Halloween: not just candy and horror movies, but tradition too

By Shawn Potter

Comment Columnist

Many enjoy taking the time to decorate their homes and yards for holidays like Halloween. Photo courtesy of Anthony22 on Wikipedia, via Creative Commons.
Many enjoy taking the time to decorate their homes and yards for holidays like Halloween. Photo courtesy of Anthony22 on Wikipedia, via Creative Commons.

 

The pumpkins are fully grown in the patches, waiting for someone to pick them up and carve them into jack o’ lanterns. Every store imaginable has their shelves fully stocked with candies of all varieties. Children and teenagers are all dressed up to imitate their favorite fantasy character. The Halloween holiday has finally arrived.

Mentioning Halloween as a holiday seems very natural, since most individuals have grown up with the traditions of trick or treating, pumpkin carving and watching scary movies. However, few people understand why Halloween is actually celebrated.

First off, Halloween can be classified as either a holiday or a tradition, because holidays, in a sense, are a day or an event in which certain traditions take place.

Secondly, if one were to break the word down, halloween means “all hallows eve.” According to Western Christian traditions, it is a night dedicated to remembering the dead, including saints (hallows) as well as any of the faithful departed believers.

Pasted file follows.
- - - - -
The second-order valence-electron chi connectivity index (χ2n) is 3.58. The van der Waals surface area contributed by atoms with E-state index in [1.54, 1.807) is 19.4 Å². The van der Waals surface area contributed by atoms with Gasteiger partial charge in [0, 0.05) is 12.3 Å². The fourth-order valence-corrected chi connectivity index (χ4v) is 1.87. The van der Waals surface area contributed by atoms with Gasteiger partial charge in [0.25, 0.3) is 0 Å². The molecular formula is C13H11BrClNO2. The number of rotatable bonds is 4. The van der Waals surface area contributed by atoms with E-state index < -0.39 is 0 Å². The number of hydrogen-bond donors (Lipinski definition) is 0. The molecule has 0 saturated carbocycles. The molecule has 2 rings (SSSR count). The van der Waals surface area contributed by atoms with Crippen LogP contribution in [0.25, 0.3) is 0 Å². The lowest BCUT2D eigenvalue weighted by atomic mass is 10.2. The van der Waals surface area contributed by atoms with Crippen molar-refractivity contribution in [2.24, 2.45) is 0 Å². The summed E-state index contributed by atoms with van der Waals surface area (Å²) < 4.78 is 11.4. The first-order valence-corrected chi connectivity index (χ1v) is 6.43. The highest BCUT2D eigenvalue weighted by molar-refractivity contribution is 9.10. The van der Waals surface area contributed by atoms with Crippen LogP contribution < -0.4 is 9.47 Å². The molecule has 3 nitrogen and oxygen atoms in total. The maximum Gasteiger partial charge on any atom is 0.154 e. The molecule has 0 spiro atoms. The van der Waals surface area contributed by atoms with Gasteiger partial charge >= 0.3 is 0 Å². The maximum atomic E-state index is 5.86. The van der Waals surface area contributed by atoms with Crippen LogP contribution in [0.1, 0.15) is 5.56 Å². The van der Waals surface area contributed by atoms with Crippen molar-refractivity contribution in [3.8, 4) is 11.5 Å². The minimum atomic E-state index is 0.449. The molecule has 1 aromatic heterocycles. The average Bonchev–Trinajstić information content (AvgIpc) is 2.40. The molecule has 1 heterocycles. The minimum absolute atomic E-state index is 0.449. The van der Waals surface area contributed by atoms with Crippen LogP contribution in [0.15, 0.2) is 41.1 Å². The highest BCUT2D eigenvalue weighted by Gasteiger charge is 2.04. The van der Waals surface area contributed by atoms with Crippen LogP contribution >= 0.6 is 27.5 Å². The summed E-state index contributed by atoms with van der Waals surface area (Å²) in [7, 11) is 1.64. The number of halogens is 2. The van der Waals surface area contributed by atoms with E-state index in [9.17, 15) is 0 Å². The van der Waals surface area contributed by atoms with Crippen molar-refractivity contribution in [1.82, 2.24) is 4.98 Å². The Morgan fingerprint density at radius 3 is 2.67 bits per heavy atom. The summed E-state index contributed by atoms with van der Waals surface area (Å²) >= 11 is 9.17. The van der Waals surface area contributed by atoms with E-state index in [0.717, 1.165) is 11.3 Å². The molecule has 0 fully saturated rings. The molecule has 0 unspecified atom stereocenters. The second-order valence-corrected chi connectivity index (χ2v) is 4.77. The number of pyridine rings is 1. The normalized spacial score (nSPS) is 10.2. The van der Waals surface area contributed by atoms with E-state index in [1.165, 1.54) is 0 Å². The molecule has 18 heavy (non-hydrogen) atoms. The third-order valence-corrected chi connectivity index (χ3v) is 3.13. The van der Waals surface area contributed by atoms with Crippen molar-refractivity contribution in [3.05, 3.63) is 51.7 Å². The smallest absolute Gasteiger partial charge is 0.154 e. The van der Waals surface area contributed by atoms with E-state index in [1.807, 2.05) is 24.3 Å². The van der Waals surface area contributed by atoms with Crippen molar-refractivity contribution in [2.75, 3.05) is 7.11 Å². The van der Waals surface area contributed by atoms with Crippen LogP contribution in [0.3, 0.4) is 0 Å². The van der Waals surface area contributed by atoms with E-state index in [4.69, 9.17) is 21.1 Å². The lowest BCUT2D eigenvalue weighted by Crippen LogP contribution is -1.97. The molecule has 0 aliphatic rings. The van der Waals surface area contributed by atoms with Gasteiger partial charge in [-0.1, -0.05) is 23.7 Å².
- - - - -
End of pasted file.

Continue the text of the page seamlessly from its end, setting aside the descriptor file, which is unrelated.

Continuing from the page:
The dressing up in scary costumes is one of the traditions in which people would wear the costumes to use the power of humor and ridicule to confront the power of death.

As far as the traditions of the holiday, there are many. Trick or treating is a tradition, although many have taken advantage of the aspect that children collect candy for fun. Ever since I first started trick or treating for candy, I was supposed to go out with my parents or an adult watching over me. I also was taught to inspect the candy I had collected for signs of tainted candy.

Other traditions include watching scary movies, either alone, or more preferably with a friend, in the dark. Pumpkin carving is one of the most popular and notorious of traditions. It gives people of all ages the opportunity the let loose, get a little messy and show off their creative side.

The traditions don’t stop at the festivities: you should never forget about all of the delicious foods. I personally would pass on a pumpkin pie, but others love their choice for a slice of pumpkin, pecan, or homemade apple pie. I’d take a slice of apple pie topped with fluffy whipped cream for dessert any night.

If you’re too old for trick or treating, there are always some fun parties or haunted houses to go to as well. Test you scare limits in a haunted house or bob for apples and enjoy a hot cup of apple cider at a friend’s party.

Whether you’re away from home at school, busy at work, or have another obligation, there is always time and a way to make the most out of the most anticipated day in October.


Shawn Potter is a Comment Columnist.

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